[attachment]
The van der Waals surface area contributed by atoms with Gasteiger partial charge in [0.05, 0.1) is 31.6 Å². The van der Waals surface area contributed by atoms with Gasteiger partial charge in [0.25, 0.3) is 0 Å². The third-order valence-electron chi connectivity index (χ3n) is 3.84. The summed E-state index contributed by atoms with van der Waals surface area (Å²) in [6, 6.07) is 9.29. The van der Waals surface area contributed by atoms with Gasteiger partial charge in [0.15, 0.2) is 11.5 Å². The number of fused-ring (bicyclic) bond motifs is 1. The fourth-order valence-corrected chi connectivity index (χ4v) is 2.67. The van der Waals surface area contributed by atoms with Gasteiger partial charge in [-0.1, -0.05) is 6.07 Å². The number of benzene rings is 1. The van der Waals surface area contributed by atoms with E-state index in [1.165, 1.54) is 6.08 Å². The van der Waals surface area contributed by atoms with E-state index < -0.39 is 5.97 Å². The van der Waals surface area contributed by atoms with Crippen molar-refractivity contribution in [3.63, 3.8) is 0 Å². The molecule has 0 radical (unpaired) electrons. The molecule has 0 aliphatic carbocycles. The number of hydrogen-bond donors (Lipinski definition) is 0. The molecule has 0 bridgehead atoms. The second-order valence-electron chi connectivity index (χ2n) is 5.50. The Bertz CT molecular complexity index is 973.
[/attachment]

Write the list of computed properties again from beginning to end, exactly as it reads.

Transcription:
The van der Waals surface area contributed by atoms with Gasteiger partial charge in [0.05, 0.1) is 31.6 Å². The van der Waals surface area contributed by atoms with Gasteiger partial charge in [0.25, 0.3) is 0 Å². The third-order valence-electron chi connectivity index (χ3n) is 3.84. The summed E-state index contributed by atoms with van der Waals surface area (Å²) in [6, 6.07) is 9.29. The van der Waals surface area contributed by atoms with Gasteiger partial charge in [0.15, 0.2) is 11.5 Å². The number of fused-ring (bicyclic) bond motifs is 1. The fourth-order valence-corrected chi connectivity index (χ4v) is 2.67. The van der Waals surface area contributed by atoms with Gasteiger partial charge in [-0.1, -0.05) is 6.07 Å². The number of benzene rings is 1. The van der Waals surface area contributed by atoms with E-state index in [1.165, 1.54) is 6.08 Å². The van der Waals surface area contributed by atoms with E-state index < -0.39 is 5.97 Å². The van der Waals surface area contributed by atoms with Crippen molar-refractivity contribution in [3.63, 3.8) is 0 Å². The molecule has 0 radical (unpaired) electrons. The molecule has 0 aliphatic carbocycles. The number of hydrogen-bond donors (Lipinski definition) is 0. The molecule has 0 bridgehead atoms. The second-order valence-electron chi connectivity index (χ2n) is 5.50. The Bertz CT molecular complexity index is 973.